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Recently filmmaker Ken Burns released his addendum to the famous “Baseball” mini series, updating the history of the professional game over the past 20 years.
As exciting as baseball history can be, even to an average fan of the sport, the new Burns edition brought both good and bad memories.
As unfortunate as the game itself over the years, Burns presented a prevalent problem that will plague baseball and its precious history for decades: Steroid use and abuse.
The film focused on Barry Bonds, arguably one of the greatest all-around talents in the game’s history, a player who gave up a natural Hall of Fame career to bulk up and attack the popular home run numbers being scorched by other “juiced” players.
When the sport’s spotlight left Bonds for steroids, Bonds used steroids to get it back, tainting his entire career, one that could’ve gone down in the game’s history as the best ever.
I watched painful memories dating back to the players’ strike of 1994, resulting in the cancellation of the World Series for the first time in 90 years.
I watched as the classic game was ruined, in my opinion, by the introduction of interleague play, which continues to skew the many records that were once so precious to the game’s rich and unique history.
Interleague play led to more playoff games and wild card teams, meaning teams not good enough to win a division could still earn an opportunity to win a World Series.
I watched the 1998 home run race between Mark McGwire and Sammy Sosa, both of whom used steroids to shatter previous records. I could remember hating it back then because I knew there was something wrong about it all.
Through the pain, the show reminded me of some good points, such as the Boston Red Sox winning the World Series in 2004 after 86 years of being “cursed” for trading Babe Ruth to the New York Yankees, who had won 26 Series in that time.
Of course, the Red Sox were a wild card team, which slightly brought the excitement level down personally. Beating the Yankees brought it back up, however.
Watching the 2004 celebrations in the midst of the steroid saga made me think of something else: Bill Buckner.
Most sports fans recall Buckner as the Boston Red Sox first baseman who let a ball roll through his legs in the 1986 World Series, one that the Sox realistically could’ve won but didn’t.
Buckner became the all-time baseball goat, ridiculed by many fans for his mistake. The error technically did not lose the World Series; Regardless, the ridicule remained and increased through the following years.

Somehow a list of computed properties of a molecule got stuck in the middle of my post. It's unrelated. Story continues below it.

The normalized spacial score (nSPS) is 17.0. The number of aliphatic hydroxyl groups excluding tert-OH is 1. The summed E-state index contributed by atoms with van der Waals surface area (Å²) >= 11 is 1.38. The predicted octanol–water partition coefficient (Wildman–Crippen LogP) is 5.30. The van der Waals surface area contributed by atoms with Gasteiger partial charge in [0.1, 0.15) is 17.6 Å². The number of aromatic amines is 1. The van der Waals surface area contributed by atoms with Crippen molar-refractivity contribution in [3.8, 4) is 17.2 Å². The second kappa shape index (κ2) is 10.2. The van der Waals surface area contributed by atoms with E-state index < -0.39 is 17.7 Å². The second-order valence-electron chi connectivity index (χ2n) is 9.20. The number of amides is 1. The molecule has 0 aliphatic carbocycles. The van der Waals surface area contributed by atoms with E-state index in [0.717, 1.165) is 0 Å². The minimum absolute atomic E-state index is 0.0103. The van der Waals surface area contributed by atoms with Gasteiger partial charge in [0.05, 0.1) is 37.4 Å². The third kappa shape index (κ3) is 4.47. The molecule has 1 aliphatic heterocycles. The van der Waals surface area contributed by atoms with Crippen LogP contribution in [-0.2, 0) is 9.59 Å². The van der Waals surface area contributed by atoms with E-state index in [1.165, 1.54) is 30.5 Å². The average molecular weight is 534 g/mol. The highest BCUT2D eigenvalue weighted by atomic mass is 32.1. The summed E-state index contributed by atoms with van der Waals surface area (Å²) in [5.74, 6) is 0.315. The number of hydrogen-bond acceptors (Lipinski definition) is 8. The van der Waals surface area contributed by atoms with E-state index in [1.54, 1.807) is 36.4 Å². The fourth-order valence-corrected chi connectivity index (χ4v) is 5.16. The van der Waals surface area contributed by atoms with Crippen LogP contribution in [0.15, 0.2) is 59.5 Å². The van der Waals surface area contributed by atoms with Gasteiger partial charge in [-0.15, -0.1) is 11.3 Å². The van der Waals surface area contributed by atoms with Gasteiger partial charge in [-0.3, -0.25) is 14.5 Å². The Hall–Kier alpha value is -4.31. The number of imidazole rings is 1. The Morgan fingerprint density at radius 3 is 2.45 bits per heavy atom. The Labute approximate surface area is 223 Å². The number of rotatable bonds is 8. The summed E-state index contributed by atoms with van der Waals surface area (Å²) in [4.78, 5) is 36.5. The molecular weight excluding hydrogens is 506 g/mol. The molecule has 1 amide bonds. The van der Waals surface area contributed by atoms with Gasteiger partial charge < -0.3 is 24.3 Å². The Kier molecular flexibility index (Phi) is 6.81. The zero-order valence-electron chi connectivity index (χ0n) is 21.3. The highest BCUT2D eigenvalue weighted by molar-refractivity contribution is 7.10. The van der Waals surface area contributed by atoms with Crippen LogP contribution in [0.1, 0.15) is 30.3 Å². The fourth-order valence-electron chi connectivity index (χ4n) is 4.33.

At one point following his retirement from the game, Buckner moved his family to Idaho, where they could better avoid constant media scrutiny, fan heckling and even death threats.
When I think of Buckner I picture a player who was a borderline Hall of Fame candidate, collecting over 2,700 hits in a long playing career.
In 1986 Buckner played in every regular season game for the Red Sox. They would’ve never made it as far as they did without his efforts.
And he played hurt. He could barely run during the World Series but he gutted it out anyway, appearing in every Series game.
Buckner played fair and square. He didn’t cheat by using performance-enhancing drugs. If there were ever a player that could’ve used that ‘assistance’ it was Buckner during the 1986 Series.
Upon reflection, I can’t understand - after the Red Sox finally won two championships, and after all of this steroid abuse and disregard for the history and sanctity of America’s National Past-time - why Buckner remains the goat.
I still see Mark McGwire involved in the game as a coach. A guy that cheated for years, lied about it for years, then admitted it while begging forgiveness through crocodile tears.
Some of these cheaters will soon be eligible for the Hall of Fame. Though eligible, McGwire has not been selected. A big question surrounds whether or not the juicers would be selected because their statistics, as well as their character, may be considered forever tainted.
Buckner never got fair consideration for the Hall of Fame, most likely because too many people think only of that one play in one game in 1986, without noticing his injuries or the fact that he played the entire year without a day off.
Buckner played the game the right way, with hustle and determination and consistency, all trademarks of the Hall of Fame character that is supposed to be considered as part of the voting.
His work ethic and character, combined with a long, solid playing career, still seem worthy of at least Hall of Fame consideration, yet Buckner never receives it.
I remember, as a young Red Sox fan in 1986, being brought almost to tears and screaming at Buckner for missing that ball. And I let that hurt fester inside for a while.
Thanks to a reinforcement of baseball ethics via Burns’ latest work, I will now, and likely forever, see Buckner in a different light, as a hero, one who played the game the way it is supposed to played.